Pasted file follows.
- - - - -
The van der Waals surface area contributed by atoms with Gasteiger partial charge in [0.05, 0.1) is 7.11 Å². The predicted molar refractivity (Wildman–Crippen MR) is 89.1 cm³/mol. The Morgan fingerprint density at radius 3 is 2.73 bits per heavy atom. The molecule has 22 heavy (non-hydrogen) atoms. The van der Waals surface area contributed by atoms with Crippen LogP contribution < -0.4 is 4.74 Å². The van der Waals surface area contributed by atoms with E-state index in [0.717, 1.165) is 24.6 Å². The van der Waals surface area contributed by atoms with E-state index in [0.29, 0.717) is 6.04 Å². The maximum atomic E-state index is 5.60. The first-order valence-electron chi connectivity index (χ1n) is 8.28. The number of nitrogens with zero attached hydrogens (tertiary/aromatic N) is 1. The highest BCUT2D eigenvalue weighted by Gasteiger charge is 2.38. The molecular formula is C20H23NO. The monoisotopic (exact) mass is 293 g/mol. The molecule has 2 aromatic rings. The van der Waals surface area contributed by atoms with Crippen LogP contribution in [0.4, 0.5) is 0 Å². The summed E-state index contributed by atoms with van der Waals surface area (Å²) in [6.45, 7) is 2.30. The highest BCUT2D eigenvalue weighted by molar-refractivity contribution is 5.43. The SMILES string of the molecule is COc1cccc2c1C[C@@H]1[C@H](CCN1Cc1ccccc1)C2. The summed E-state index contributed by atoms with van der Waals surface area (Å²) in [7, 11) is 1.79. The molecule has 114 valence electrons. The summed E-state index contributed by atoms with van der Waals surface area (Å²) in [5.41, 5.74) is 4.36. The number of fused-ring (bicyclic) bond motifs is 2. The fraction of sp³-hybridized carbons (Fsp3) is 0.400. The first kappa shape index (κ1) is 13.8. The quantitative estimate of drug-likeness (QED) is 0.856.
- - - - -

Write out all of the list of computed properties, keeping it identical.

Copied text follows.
The van der Waals surface area contributed by atoms with Gasteiger partial charge in [0.05, 0.1) is 7.11 Å². The predicted molar refractivity (Wildman–Crippen MR) is 89.1 cm³/mol. The Morgan fingerprint density at radius 3 is 2.73 bits per heavy atom. The molecule has 22 heavy (non-hydrogen) atoms. The van der Waals surface area contributed by atoms with Crippen LogP contribution < -0.4 is 4.74 Å². The van der Waals surface area contributed by atoms with E-state index in [0.717, 1.165) is 24.6 Å². The van der Waals surface area contributed by atoms with E-state index in [0.29, 0.717) is 6.04 Å². The maximum atomic E-state index is 5.60. The first-order valence-electron chi connectivity index (χ1n) is 8.28. The number of nitrogens with zero attached hydrogens (tertiary/aromatic N) is 1. The highest BCUT2D eigenvalue weighted by Gasteiger charge is 2.38. The molecular formula is C20H23NO. The monoisotopic (exact) mass is 293 g/mol. The molecule has 2 aromatic rings. The van der Waals surface area contributed by atoms with Crippen LogP contribution in [0.4, 0.5) is 0 Å². The summed E-state index contributed by atoms with van der Waals surface area (Å²) in [6.45, 7) is 2.30. The highest BCUT2D eigenvalue weighted by molar-refractivity contribution is 5.43. The SMILES string of the molecule is COc1cccc2c1C[C@@H]1[C@H](CCN1Cc1ccccc1)C2. The summed E-state index contributed by atoms with van der Waals surface area (Å²) in [7, 11) is 1.79. The molecule has 114 valence electrons. The summed E-state index contributed by atoms with van der Waals surface area (Å²) in [5.41, 5.74) is 4.36. The number of fused-ring (bicyclic) bond motifs is 2. The fraction of sp³-hybridized carbons (Fsp3) is 0.400. The first kappa shape index (κ1) is 13.8. The quantitative estimate of drug-likeness (QED) is 0.856.